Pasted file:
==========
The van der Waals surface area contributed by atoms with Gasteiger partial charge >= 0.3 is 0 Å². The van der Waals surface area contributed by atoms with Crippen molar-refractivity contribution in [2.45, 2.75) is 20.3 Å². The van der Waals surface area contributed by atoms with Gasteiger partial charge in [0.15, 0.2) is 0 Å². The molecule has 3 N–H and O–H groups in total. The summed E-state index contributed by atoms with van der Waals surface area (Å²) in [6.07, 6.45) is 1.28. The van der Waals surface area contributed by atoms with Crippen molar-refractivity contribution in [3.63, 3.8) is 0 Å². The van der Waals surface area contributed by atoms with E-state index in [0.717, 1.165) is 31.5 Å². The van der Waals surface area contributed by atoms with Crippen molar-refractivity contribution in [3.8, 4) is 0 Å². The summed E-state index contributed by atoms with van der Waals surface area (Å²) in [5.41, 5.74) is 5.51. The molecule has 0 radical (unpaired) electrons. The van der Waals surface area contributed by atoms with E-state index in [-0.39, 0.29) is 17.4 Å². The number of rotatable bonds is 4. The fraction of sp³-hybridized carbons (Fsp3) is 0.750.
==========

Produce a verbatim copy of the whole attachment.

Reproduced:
The van der Waals surface area contributed by atoms with Gasteiger partial charge >= 0.3 is 0 Å². The van der Waals surface area contributed by atoms with Crippen molar-refractivity contribution in [2.45, 2.75) is 20.3 Å². The van der Waals surface area contributed by atoms with Gasteiger partial charge in [0.15, 0.2) is 0 Å². The molecule has 3 N–H and O–H groups in total. The summed E-state index contributed by atoms with van der Waals surface area (Å²) in [6.07, 6.45) is 1.28. The van der Waals surface area contributed by atoms with Crippen molar-refractivity contribution in [3.63, 3.8) is 0 Å². The van der Waals surface area contributed by atoms with E-state index in [0.717, 1.165) is 31.5 Å². The van der Waals surface area contributed by atoms with Crippen molar-refractivity contribution in [3.8, 4) is 0 Å². The summed E-state index contributed by atoms with van der Waals surface area (Å²) in [5.41, 5.74) is 5.51. The molecule has 0 radical (unpaired) electrons. The van der Waals surface area contributed by atoms with E-state index in [-0.39, 0.29) is 17.4 Å². The number of rotatable bonds is 4. The fraction of sp³-hybridized carbons (Fsp3) is 0.750.